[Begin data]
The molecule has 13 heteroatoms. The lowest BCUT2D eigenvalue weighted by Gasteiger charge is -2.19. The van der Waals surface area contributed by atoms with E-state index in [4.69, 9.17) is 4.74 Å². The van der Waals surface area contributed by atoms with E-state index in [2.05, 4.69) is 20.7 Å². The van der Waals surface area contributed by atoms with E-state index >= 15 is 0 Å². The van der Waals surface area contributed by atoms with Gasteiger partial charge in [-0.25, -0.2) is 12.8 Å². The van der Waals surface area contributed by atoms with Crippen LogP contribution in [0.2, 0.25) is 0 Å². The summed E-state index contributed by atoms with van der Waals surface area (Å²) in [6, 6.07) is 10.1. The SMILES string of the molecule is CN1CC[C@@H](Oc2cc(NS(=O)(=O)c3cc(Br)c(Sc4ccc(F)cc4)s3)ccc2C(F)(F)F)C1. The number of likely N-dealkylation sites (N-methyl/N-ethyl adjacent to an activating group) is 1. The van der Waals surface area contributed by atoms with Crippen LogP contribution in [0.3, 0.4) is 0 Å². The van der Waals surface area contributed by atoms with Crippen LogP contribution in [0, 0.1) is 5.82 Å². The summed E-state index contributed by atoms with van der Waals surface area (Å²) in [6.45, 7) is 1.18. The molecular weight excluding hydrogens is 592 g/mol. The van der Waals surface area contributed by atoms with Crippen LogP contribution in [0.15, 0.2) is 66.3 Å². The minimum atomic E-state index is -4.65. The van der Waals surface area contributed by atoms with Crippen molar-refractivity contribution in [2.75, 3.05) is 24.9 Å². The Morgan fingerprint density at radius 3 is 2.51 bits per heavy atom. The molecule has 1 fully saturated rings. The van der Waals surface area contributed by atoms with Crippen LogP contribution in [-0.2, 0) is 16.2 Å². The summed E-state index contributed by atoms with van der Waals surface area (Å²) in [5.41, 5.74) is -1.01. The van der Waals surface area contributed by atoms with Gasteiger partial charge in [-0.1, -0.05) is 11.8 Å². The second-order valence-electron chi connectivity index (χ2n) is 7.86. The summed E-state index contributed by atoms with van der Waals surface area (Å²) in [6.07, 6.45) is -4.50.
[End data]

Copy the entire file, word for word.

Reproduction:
The molecule has 13 heteroatoms. The lowest BCUT2D eigenvalue weighted by Gasteiger charge is -2.19. The van der Waals surface area contributed by atoms with E-state index in [4.69, 9.17) is 4.74 Å². The van der Waals surface area contributed by atoms with E-state index in [2.05, 4.69) is 20.7 Å². The van der Waals surface area contributed by atoms with E-state index >= 15 is 0 Å². The van der Waals surface area contributed by atoms with Gasteiger partial charge in [-0.25, -0.2) is 12.8 Å². The van der Waals surface area contributed by atoms with Crippen LogP contribution in [0.2, 0.25) is 0 Å². The summed E-state index contributed by atoms with van der Waals surface area (Å²) in [6, 6.07) is 10.1. The SMILES string of the molecule is CN1CC[C@@H](Oc2cc(NS(=O)(=O)c3cc(Br)c(Sc4ccc(F)cc4)s3)ccc2C(F)(F)F)C1. The number of likely N-dealkylation sites (N-methyl/N-ethyl adjacent to an activating group) is 1. The van der Waals surface area contributed by atoms with Crippen LogP contribution in [0.3, 0.4) is 0 Å². The van der Waals surface area contributed by atoms with Crippen LogP contribution in [0, 0.1) is 5.82 Å². The summed E-state index contributed by atoms with van der Waals surface area (Å²) in [6.45, 7) is 1.18. The molecular weight excluding hydrogens is 592 g/mol. The van der Waals surface area contributed by atoms with Crippen LogP contribution in [0.15, 0.2) is 66.3 Å². The minimum atomic E-state index is -4.65. The van der Waals surface area contributed by atoms with Crippen molar-refractivity contribution in [2.75, 3.05) is 24.9 Å². The Morgan fingerprint density at radius 3 is 2.51 bits per heavy atom. The molecule has 1 fully saturated rings. The van der Waals surface area contributed by atoms with Crippen LogP contribution in [-0.2, 0) is 16.2 Å². The summed E-state index contributed by atoms with van der Waals surface area (Å²) in [5.41, 5.74) is -1.01. The van der Waals surface area contributed by atoms with Gasteiger partial charge in [-0.1, -0.05) is 11.8 Å². The second-order valence-electron chi connectivity index (χ2n) is 7.86. The summed E-state index contributed by atoms with van der Waals surface area (Å²) in [6.07, 6.45) is -4.50.